A Chicago man who planted a backpack he thought contained a bomb outside Wrigley Field three years ago on a busy Saturday night was sentenced to 23 years in prison in federal court this afternoon.
Sami Samir Hassoun was nabbed in an FBI sting in 2010 after an informant tipped authorities off about his desire to unleash a violent attacks on the city, according to the charges against him. Undercover agents who met with Hassoun over several months secretly recorded him discussing his plans. They then provided him with an inert bomb after he scouted Wrigleyville and picked and exact location for the Sept. 19 attack.
Hassoun apologized to his family, the court and to "the people who were there that night in Wrigleyville" in an emotional statement to the court.
"I totally accept responsibility and accept the consequences," he said.
Hassoun pleaded guilty last year to charges of attempted use of a weapon of mass destruction and of an explosive device. U.S. District Judge Robert Gettleman sentenced him.
Authorities said Hassoun never posed an imminent danger – though he intended to cause much harm. His plots, they contend, were intended to cause political instability in the city.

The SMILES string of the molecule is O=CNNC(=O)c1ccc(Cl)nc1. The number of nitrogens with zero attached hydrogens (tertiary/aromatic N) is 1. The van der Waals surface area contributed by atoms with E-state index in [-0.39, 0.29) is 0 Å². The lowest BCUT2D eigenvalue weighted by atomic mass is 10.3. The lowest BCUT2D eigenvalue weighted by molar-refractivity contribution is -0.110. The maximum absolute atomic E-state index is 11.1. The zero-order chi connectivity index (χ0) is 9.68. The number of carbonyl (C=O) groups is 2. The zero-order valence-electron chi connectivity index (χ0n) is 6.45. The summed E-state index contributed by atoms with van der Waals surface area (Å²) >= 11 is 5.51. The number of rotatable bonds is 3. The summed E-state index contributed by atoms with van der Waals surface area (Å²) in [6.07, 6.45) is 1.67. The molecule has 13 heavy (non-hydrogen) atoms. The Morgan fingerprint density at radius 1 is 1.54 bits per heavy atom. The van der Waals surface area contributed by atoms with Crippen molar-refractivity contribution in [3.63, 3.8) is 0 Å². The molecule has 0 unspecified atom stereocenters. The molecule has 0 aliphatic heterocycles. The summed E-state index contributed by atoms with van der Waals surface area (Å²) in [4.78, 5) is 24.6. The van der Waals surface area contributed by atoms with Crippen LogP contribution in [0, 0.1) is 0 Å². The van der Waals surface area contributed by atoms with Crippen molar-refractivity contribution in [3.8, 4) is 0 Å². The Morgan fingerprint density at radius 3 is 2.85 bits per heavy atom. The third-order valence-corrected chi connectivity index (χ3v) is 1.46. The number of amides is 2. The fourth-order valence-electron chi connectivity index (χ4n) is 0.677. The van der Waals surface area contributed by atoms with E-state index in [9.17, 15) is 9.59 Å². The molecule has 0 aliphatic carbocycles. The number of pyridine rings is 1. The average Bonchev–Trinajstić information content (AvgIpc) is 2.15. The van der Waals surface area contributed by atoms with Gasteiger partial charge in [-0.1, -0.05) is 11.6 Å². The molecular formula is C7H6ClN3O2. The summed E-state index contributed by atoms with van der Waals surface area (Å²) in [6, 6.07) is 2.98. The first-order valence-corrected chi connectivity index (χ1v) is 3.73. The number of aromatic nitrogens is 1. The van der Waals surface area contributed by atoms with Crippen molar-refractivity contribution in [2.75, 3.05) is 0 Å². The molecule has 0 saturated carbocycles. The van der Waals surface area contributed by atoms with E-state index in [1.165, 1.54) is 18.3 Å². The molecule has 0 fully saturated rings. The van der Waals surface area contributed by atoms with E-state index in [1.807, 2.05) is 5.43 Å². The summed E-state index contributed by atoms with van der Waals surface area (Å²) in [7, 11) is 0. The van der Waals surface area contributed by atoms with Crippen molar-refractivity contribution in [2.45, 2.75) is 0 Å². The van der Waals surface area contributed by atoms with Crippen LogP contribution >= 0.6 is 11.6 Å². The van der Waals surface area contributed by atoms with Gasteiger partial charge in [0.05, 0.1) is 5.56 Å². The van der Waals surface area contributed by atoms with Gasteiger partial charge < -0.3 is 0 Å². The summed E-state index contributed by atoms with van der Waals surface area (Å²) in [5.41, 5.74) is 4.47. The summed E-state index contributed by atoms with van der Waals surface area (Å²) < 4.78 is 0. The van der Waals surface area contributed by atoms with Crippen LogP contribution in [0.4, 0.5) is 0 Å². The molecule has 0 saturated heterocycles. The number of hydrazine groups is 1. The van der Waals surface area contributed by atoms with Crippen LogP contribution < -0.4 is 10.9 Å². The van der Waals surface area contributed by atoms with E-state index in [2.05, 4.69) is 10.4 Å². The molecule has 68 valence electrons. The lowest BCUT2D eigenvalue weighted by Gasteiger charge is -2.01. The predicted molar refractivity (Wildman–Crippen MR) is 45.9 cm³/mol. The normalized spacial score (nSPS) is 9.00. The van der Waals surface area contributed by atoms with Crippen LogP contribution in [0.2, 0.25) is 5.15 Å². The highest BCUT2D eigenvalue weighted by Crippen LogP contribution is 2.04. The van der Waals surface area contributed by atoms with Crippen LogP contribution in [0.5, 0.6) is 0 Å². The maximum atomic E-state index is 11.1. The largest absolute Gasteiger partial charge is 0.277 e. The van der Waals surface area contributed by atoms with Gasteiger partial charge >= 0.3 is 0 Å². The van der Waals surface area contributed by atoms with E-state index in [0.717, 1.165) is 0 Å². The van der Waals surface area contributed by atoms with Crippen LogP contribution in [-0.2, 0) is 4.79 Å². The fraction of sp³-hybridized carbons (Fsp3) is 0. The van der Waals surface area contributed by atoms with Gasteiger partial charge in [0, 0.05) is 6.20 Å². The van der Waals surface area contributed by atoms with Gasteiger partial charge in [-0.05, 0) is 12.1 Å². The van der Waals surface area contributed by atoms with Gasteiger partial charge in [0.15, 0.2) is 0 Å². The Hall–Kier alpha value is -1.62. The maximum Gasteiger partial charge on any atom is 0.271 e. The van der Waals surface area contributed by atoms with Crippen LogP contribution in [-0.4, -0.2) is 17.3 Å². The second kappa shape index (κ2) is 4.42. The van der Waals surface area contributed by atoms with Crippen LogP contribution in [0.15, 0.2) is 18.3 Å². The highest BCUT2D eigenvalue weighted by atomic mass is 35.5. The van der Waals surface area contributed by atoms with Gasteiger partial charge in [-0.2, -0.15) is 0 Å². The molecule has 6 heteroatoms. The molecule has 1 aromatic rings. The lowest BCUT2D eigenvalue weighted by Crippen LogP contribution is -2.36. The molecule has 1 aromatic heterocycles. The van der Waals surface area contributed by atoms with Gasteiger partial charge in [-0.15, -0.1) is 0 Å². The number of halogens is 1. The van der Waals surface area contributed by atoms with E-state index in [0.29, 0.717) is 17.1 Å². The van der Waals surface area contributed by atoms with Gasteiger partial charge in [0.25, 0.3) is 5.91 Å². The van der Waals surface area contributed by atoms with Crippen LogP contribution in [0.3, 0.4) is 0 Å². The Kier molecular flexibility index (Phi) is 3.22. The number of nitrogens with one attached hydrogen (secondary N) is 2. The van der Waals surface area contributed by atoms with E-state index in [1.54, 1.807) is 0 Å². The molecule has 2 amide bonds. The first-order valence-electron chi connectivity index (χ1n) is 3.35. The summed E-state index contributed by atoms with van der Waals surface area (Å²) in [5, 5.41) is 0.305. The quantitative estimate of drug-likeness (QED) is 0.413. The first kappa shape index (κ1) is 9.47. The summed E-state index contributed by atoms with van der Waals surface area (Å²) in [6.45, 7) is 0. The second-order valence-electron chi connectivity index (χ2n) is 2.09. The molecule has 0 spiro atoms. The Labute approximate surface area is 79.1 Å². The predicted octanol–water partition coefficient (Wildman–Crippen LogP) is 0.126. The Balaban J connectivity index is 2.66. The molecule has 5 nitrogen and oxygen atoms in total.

“If the bag that Hassoun left in that Clark Street trash receptacle had contained the type of explosive device Hassoun thought was secreted therein, the results would have been catastrophic,” federal prosecutors wrote in a sentencing memorandum in which they sought a 30-year sentence.
Hassoun’s defense attorneys had argued for a 20-year sentence, citing Hassoun’s childhood in two war-torn countries and his troubled life as a young adult in Chicago. In a letter he personally wrote to Gettleman, Hassoun, 25, spoke of emotional trauma from growing up in the Ivory Coast and then Lebanon and of how this led to problems with alcohol and drug use.
“I came to a point where I didn’t feel fear,” he wrote. “I didn’t feel anything, not even death itself.”Copyright © 2015, The Baltimore Sun